Hermits on Mount Carmel
The beginnings of a communal way of life
The first Carmelites came as pilgrims to Mount Carmel to live a life of prayer and penance. They may have been Crusaders who wanted to live out their lives in Palestine. They adopted a solitary life-style on Mount Carmel near a spring called Elijah's Fountain. These early hermits were mostly laity (that is, they were not monks or canons) who lived an unofficial religious life of Gospel poverty, penance and prayer as a way of following Christ. They sought to return the church from pomp, wealth and power to apostolic simplicity and holiness. They were given a way of life which we follow to this day.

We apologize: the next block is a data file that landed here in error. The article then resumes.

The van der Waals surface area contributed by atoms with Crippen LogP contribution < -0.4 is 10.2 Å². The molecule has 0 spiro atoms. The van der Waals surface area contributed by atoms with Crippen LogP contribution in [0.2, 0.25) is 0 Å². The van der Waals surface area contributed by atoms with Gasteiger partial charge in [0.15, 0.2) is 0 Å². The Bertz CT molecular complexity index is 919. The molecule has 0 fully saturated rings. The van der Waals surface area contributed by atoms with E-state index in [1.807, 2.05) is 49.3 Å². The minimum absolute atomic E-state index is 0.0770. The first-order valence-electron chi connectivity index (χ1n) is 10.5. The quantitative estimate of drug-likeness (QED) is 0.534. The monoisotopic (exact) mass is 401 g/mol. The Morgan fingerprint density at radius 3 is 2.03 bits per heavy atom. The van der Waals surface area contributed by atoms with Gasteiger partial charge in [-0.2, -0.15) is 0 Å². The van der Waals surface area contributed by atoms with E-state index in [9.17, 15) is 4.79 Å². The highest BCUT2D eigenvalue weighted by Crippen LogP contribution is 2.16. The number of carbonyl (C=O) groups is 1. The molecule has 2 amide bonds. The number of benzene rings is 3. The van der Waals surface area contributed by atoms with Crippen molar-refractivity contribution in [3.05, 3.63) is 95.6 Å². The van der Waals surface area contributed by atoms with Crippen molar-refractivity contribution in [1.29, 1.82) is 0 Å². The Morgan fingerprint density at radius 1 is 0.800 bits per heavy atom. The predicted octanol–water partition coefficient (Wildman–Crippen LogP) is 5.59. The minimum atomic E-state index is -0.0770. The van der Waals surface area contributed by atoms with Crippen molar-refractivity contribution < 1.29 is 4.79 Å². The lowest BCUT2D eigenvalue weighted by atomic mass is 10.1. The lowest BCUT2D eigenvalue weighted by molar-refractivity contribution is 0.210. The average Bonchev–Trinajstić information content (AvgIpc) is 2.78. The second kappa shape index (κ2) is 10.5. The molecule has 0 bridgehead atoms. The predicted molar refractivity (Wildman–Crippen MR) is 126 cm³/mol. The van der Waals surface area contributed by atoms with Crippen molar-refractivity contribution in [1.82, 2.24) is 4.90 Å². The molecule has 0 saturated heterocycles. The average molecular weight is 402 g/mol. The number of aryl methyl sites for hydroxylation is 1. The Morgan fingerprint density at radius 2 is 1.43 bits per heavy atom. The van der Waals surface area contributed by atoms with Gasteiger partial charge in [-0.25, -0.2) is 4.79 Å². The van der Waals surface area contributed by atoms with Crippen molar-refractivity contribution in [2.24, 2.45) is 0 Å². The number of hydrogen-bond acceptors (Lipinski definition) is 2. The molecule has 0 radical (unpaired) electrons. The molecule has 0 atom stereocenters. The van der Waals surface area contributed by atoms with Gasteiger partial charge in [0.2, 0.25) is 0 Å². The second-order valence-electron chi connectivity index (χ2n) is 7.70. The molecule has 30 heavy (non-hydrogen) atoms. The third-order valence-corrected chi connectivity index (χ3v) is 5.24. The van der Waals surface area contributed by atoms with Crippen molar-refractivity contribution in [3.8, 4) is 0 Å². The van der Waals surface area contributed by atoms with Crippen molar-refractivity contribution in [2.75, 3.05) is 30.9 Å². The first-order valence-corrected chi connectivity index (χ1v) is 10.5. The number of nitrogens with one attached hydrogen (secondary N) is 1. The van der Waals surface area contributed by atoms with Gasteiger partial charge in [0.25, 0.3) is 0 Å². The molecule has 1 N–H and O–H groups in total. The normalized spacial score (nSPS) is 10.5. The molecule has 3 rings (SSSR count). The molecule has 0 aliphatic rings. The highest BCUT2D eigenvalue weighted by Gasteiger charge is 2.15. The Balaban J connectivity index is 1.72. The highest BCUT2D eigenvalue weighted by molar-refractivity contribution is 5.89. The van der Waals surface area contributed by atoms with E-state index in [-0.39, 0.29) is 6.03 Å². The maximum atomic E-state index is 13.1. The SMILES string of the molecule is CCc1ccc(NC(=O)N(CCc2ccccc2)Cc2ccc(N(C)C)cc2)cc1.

Between 1206 and 1214, St. Albert, Patriarch of Jerusalem, brought the hermits on Mount Carmel together, at their request, into community. He wrote them a letter, a formula for living, which expressed their own intention and reflected the spirit of the pilgrimage to the Holy Land and of the early community of Jerusalem. He asked them to provide the structures of a life in communion, to elect one of the brothers as prior and to build a chapel so that the Eucharist could be celebrated daily.